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Khaw Boon Wan selected as SPH non-profit media entity proposed chairman for “high standing” and “proven track record of taking on difficult issues“, says S Iswaran – The Online Citizen Asia

Workers’ Party Member of Parliament, Sylvia Lim on Monday (10 May) raised issues regarding former Transport Minister Khaw Boon Wan’s proposed appointment as the chairman of Singapore Press Holdings’ (SPH) upcoming non-profit media entity.

“Am I to assume that it was the government’s suggestion that Mr Khaw take on this role and the management shareholders agreed to their suggestion?” Ms Lim questioned Communications and Information Minister S Iswaran after the latter delivered his ministerial statement on the matter.

She further asked the Minister if he does not see the company-by-limited-guarantee (CLG) chairman appointment as “a missed opportunity” where “someone else who does is not so closely linked to the government could have been chosen” instead.

Ms Lim also queried if other candidates were considered before the decision to choose Mr Khaw was made.

Mr Iswaran replied that while he does not think that the definition of a good news media or a credible news media is that it must always see eye-to-eye with the Government, there are occasions when it is “necessary to be able to do so”.

Citing SPH current chairman, Dr Lee Boon Yang’s past experience as a Cabinet minister, Mr Iswaran said that there have been other chairpersons who were formerly senior civil servants.

Contrary to the assertion that it is a politically motivated appointment, Mr Khaw was selected for his “high standing” in Singapore and his “proven track record of taking on difficult issues”.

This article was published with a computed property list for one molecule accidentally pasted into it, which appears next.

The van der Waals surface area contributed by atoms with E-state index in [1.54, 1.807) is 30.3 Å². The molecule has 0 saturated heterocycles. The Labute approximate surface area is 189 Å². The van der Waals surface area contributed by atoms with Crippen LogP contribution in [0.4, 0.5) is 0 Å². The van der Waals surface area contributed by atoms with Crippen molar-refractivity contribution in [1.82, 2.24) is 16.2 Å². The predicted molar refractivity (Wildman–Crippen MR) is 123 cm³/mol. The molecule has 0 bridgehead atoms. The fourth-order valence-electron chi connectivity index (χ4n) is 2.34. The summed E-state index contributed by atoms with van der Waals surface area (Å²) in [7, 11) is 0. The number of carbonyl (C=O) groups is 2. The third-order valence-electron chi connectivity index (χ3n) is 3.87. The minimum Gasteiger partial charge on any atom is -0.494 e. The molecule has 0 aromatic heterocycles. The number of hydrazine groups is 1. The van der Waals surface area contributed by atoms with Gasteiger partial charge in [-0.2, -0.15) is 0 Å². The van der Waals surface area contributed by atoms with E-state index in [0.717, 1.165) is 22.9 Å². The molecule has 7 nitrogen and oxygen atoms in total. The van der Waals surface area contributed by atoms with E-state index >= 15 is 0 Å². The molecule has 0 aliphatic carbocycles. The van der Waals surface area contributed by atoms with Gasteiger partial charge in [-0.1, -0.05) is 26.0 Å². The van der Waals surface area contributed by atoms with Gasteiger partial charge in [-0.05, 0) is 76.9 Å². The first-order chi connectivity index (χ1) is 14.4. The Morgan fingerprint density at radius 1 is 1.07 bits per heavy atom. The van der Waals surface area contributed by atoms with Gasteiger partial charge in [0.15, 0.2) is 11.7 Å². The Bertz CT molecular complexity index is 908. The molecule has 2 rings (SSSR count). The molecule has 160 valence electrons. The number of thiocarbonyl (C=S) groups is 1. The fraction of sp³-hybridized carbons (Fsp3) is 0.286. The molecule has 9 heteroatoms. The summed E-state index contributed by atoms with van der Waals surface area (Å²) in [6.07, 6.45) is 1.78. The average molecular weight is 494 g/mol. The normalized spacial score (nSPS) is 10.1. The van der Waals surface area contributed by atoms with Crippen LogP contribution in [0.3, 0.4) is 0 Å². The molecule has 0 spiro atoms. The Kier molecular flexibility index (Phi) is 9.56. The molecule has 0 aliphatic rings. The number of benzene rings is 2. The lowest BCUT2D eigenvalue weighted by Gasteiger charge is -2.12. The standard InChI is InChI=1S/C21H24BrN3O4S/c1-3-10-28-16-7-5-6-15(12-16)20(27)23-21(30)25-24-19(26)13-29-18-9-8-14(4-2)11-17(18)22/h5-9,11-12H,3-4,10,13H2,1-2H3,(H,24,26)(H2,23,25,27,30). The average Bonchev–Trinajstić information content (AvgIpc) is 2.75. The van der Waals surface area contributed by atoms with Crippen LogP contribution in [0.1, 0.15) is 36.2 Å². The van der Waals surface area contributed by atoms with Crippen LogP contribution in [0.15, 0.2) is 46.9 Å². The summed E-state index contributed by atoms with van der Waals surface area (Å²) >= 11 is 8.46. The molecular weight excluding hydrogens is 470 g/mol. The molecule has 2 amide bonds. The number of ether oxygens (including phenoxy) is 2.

“And this is one such issue, and what you need is someone at the leadership level who has the gravitas, has the strategic vision and the experience in undertaking these sorts of major tasks,” said Mr Iswaran.

“And make no mistake about it, this is a major undertaking and it is one that is of national importance. So, I think the choice of Mr Khaw Boon Wan one is something that not just the Government, but in fact, their management shareholders were very keen on,” he added.

What would be a missed opportunity, said Mr Iswaran, is if “we allow political considerations to prevent us from making the right decision in terms of the right person for the job to get it done”.

“And I think that’s what we have sought to do,” he concluded.

Known as “Mr Fix-It” for handling pressing national issues ranging from housing to transport, Mr Khaw retired from the political scene ahead of last year’s General Election.

During his time as a politician, Mr Khaw had dabbled in various ministries such as Transport, Health, and National Development. He was also most recently the Coordinating Minister for Infrastructure, as well as Transport Minister – a ministry that was given to him in 2015 to tackle the problem of train disruptions.

Prior to that, Mr Khaw was in the Ministry of National Development (MND), dealing with issues on Singapore’s public housing supply. He also was part of the Ministry of Health (MOH) in 2003 when Singapore was dealing with the Severe Acute Respiratory Syndrome (SARS) outbreak.

 

 

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